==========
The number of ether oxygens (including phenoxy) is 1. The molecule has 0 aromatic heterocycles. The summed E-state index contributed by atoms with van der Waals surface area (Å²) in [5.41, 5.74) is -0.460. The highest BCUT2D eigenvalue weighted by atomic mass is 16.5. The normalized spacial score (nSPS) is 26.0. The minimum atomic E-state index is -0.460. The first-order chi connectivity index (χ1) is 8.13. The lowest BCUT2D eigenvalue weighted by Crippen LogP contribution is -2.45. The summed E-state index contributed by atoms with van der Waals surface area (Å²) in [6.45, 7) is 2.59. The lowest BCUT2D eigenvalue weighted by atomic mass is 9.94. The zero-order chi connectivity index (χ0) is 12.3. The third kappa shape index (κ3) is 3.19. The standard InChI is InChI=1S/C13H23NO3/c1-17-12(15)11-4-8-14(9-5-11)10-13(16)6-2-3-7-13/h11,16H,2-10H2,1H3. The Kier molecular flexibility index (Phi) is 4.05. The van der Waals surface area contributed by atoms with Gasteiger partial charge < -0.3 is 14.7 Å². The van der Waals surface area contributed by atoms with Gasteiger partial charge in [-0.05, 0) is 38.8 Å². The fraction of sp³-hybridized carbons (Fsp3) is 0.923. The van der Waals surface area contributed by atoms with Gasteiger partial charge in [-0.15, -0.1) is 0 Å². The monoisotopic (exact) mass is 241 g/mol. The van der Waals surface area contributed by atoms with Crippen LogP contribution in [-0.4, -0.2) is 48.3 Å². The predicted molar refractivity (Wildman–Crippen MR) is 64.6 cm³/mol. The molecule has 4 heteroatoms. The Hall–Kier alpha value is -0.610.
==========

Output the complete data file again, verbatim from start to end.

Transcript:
The number of ether oxygens (including phenoxy) is 1. The molecule has 0 aromatic heterocycles. The summed E-state index contributed by atoms with van der Waals surface area (Å²) in [5.41, 5.74) is -0.460. The highest BCUT2D eigenvalue weighted by atomic mass is 16.5. The normalized spacial score (nSPS) is 26.0. The minimum atomic E-state index is -0.460. The first-order chi connectivity index (χ1) is 8.13. The lowest BCUT2D eigenvalue weighted by Crippen LogP contribution is -2.45. The summed E-state index contributed by atoms with van der Waals surface area (Å²) in [6.45, 7) is 2.59. The lowest BCUT2D eigenvalue weighted by atomic mass is 9.94. The zero-order chi connectivity index (χ0) is 12.3. The third kappa shape index (κ3) is 3.19. The standard InChI is InChI=1S/C13H23NO3/c1-17-12(15)11-4-8-14(9-5-11)10-13(16)6-2-3-7-13/h11,16H,2-10H2,1H3. The Kier molecular flexibility index (Phi) is 4.05. The van der Waals surface area contributed by atoms with Gasteiger partial charge < -0.3 is 14.7 Å². The van der Waals surface area contributed by atoms with Gasteiger partial charge in [-0.05, 0) is 38.8 Å². The fraction of sp³-hybridized carbons (Fsp3) is 0.923. The van der Waals surface area contributed by atoms with Gasteiger partial charge in [-0.15, -0.1) is 0 Å². The monoisotopic (exact) mass is 241 g/mol. The van der Waals surface area contributed by atoms with Crippen LogP contribution in [-0.4, -0.2) is 48.3 Å². The predicted molar refractivity (Wildman–Crippen MR) is 64.6 cm³/mol. The molecule has 4 heteroatoms. The Hall–Kier alpha value is -0.610.